Since the International Criminal Court (ICC) started work in 2002, the United Nations Security Council has taken an inconsistent and politicized approach to the Court’s work.
The Council has used its power to refer crimes committed anywhere in the world to the ICC Prosecutor twice in relation to Darfur and Libya, but it has failed to refer other situations, such as Syria. Both referrals it has made contained weaknesses, including only requiring states that have ratified the ICC’s Statute to cooperate with the Court. The Council has failed to follow-up and support the ICC’s investigations and cases, despite the Court experiencing major obstacles.
When Australia – one of the ICC’s strongest supporters – was elected to the Security Council for 2013 and 2014, Amnesty International and other supporters of international justice hoped that it would work to challenge many aspects of the Security Council’s approach.
Australia skilfully led the Like Minded Group of states in 1998 that is credited with the adoption of a strong ICC Statute. It ratified the Statute in 2002.
However, with only seven states that have ratified the ICC Statute on the 15 member Security Council in 2013, the supporters of the Court are currently in a minority and have their work cut out.
Australia and others are known to be pushing strongly for a referral of the situation in Syria to the ICC Prosecutor which has so far been blocked, including by China and Russia. Last month, the referral made it into a draft resolution responding to the use of chemical weapons but it was dropped from the final version as part of the compromise to adopt the resolution.
Meanwhile, in the absence of any support from the Security Council, states are refusing to cooperate with the arrest and surrender of those accused by the ICC of committing crimes in Darfur and Libya and the Court is unable to proceed with most of its cases. In particular, despite two ICC arrest warrants accusing Sudanese President Omar al-Bashir of genocide, crimes against humanity and war crimes in Darfur he continues to evade arrest and has been allowed to travel to a number of countries (including China, Chad, Egypt and Kenya). Despite an ICC ruling rejecting Libya’s application to prosecute Saif al-Islam Gaddafi nationally and requesting his surrender to the Court, the authorities are pushing ahead with national proceedings which could result in the death penalty before a weak justice system that cannot guarantee fair trials.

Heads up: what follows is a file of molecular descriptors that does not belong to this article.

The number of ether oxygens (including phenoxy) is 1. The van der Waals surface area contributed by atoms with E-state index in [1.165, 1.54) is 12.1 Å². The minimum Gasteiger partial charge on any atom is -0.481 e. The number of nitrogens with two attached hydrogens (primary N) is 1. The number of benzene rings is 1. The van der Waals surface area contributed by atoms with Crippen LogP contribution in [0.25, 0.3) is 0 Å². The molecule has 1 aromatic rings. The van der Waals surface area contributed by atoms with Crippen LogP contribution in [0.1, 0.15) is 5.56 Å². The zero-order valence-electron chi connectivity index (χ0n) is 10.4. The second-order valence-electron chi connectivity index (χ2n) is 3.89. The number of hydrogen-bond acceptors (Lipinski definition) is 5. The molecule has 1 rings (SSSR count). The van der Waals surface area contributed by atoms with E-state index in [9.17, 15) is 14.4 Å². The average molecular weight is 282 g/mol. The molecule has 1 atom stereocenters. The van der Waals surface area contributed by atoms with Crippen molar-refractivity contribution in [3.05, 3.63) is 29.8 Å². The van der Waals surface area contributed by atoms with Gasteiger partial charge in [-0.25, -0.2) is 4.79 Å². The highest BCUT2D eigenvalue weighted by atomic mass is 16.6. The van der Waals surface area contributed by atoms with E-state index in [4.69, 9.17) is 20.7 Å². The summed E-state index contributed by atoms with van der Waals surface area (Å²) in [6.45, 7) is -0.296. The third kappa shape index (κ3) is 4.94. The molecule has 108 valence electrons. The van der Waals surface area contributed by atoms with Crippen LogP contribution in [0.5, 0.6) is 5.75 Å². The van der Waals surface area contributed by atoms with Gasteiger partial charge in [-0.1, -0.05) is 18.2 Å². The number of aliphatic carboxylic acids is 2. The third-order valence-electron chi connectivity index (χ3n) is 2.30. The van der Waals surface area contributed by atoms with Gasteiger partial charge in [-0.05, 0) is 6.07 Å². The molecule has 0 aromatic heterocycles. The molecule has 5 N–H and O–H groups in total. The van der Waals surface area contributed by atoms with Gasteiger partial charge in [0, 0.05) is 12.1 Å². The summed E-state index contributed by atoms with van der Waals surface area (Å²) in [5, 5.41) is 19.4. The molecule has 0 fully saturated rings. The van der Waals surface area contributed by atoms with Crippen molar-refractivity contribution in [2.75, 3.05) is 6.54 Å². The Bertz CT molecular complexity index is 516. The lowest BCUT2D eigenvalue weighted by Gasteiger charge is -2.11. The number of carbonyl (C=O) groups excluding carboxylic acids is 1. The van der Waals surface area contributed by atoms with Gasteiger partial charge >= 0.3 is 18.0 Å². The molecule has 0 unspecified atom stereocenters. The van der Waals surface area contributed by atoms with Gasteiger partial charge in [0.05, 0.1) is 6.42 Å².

Although the Security Council has so far rejected calls by the African Union to interfere politically in the ICC’s cases against President al-Bashir and the recently elected President and Vice-President of Kenya, pressure will increase in the next months as Kenya and other opponents of the ICC are seeking to mobilise against the Court. The Council has the power to defer ICC investigations and prosecutions for 12 months. However, if it were to do so, it would delay justice for victims and there is a real danger that the Council will be repeatedly blackmailed into extending the deferrals each year, resulting in impunity.
Australia will, therefore, need to dedicate all its political weight and use all its diplomatic skills if it is to support the work of the ICC in the Security Council and to stave off political attacks. Hopefully, the new Foreign Minister Julie Bishop, who has consistently been a strong advocate for the ICC and was instrumental in getting Australia to ratify its Statute in 2002, despite pressure from the United States, will continue to ensure Australia’s strong support the Court. In particular, the Australian government should:
- continue to push for the referral of the Syria situation to the ICC Prosecutor;
- promote a new initiative it signed on to with 23 other states in September calling for the Security Council to adopt a transparent policy in relation to ICC referrals which could ensure greater consistency;
- insist that any referrals to the ICC Prosecutor mandates all states (not just those who have ratified the ICC Statute) to cooperate fully with the Court;
- demonstrate strong support for the ICC’s work on Darfur and Libya, including insisting on cooperation with the ICC and condemning states’ failure to cooperate; and
- refuse to support any initiatives to defer the ICC’s investigations and prosecutions.
Even though states that have ratified the ICC Statute are currently in a minority, they can provide a solid block of support for the work of the Court in 2013. Most importantly, they can prevent any negative decisions (such as deferrals) from achieving the nine votes required to adopt them. They may also be able to work with other states on the Council, including the United States which has changed its stance on the ICC considerably in the last decade, to push through some decisions that support the ICC’s work and advance the fight against impunity.
2014 promises to provide more opportunities to strengthen the Security Council’s record as it is expected that the election of five new temporary members later this month will increase the number of ICC states parties on the Security Council to ten. Of course, they will still need to contend with the veto power of the permanent members.
The challenges are significant but Australia can use the remainder of its term on the Security Council to make a vital contribution to international justice.
Jonathan O’Donohue is a Legal Adviser at Amnesty International.